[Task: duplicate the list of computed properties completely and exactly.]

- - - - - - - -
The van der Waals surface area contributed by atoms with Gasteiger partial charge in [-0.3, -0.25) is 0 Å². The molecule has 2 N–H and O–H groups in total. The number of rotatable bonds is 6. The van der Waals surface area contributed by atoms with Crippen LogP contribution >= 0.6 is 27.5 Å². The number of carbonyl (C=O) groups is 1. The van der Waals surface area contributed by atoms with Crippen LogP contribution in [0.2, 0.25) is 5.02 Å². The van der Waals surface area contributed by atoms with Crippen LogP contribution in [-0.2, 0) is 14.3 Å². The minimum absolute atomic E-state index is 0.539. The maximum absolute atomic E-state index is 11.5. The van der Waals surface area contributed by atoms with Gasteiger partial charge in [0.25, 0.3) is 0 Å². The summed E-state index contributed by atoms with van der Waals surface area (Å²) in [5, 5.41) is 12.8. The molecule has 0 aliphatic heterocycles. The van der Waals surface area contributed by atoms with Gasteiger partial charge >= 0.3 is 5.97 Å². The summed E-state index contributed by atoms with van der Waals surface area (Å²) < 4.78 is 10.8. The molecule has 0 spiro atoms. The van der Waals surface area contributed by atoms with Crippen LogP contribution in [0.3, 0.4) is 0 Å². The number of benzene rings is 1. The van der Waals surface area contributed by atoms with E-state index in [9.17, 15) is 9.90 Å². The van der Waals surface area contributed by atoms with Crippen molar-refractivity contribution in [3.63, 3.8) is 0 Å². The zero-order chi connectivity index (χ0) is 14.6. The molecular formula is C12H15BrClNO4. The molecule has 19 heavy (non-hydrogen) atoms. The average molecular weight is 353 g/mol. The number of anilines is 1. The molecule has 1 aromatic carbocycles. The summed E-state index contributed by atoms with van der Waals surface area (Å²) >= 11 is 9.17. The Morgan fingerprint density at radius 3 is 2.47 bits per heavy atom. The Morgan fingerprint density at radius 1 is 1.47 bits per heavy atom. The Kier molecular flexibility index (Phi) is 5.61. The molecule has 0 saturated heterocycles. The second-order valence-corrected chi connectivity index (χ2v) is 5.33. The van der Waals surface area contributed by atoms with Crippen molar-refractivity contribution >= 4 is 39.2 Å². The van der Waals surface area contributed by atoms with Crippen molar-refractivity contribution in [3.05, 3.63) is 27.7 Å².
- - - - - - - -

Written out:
The van der Waals surface area contributed by atoms with Gasteiger partial charge in [-0.3, -0.25) is 0 Å². The molecule has 2 N–H and O–H groups in total. The number of rotatable bonds is 6. The van der Waals surface area contributed by atoms with Crippen LogP contribution >= 0.6 is 27.5 Å². The number of carbonyl (C=O) groups is 1. The van der Waals surface area contributed by atoms with Crippen LogP contribution in [0.2, 0.25) is 5.02 Å². The van der Waals surface area contributed by atoms with Crippen LogP contribution in [-0.2, 0) is 14.3 Å². The minimum absolute atomic E-state index is 0.539. The maximum absolute atomic E-state index is 11.5. The van der Waals surface area contributed by atoms with Gasteiger partial charge in [0.25, 0.3) is 0 Å². The summed E-state index contributed by atoms with van der Waals surface area (Å²) in [5, 5.41) is 12.8. The molecule has 0 aliphatic heterocycles. The van der Waals surface area contributed by atoms with Gasteiger partial charge >= 0.3 is 5.97 Å². The summed E-state index contributed by atoms with van der Waals surface area (Å²) < 4.78 is 10.8. The molecule has 0 spiro atoms. The van der Waals surface area contributed by atoms with Crippen LogP contribution in [0.3, 0.4) is 0 Å². The number of benzene rings is 1. The van der Waals surface area contributed by atoms with E-state index in [9.17, 15) is 9.90 Å². The van der Waals surface area contributed by atoms with Crippen molar-refractivity contribution in [3.63, 3.8) is 0 Å². The zero-order chi connectivity index (χ0) is 14.6. The molecular formula is C12H15BrClNO4. The molecule has 19 heavy (non-hydrogen) atoms. The average molecular weight is 353 g/mol. The number of anilines is 1. The molecule has 1 aromatic carbocycles. The summed E-state index contributed by atoms with van der Waals surface area (Å²) >= 11 is 9.17. The Morgan fingerprint density at radius 3 is 2.47 bits per heavy atom. The Morgan fingerprint density at radius 1 is 1.47 bits per heavy atom. The Kier molecular flexibility index (Phi) is 5.61. The molecule has 0 saturated heterocycles. The second-order valence-corrected chi connectivity index (χ2v) is 5.33. The van der Waals surface area contributed by atoms with Crippen molar-refractivity contribution >= 4 is 39.2 Å². The van der Waals surface area contributed by atoms with Crippen molar-refractivity contribution in [3.05, 3.63) is 27.7 Å².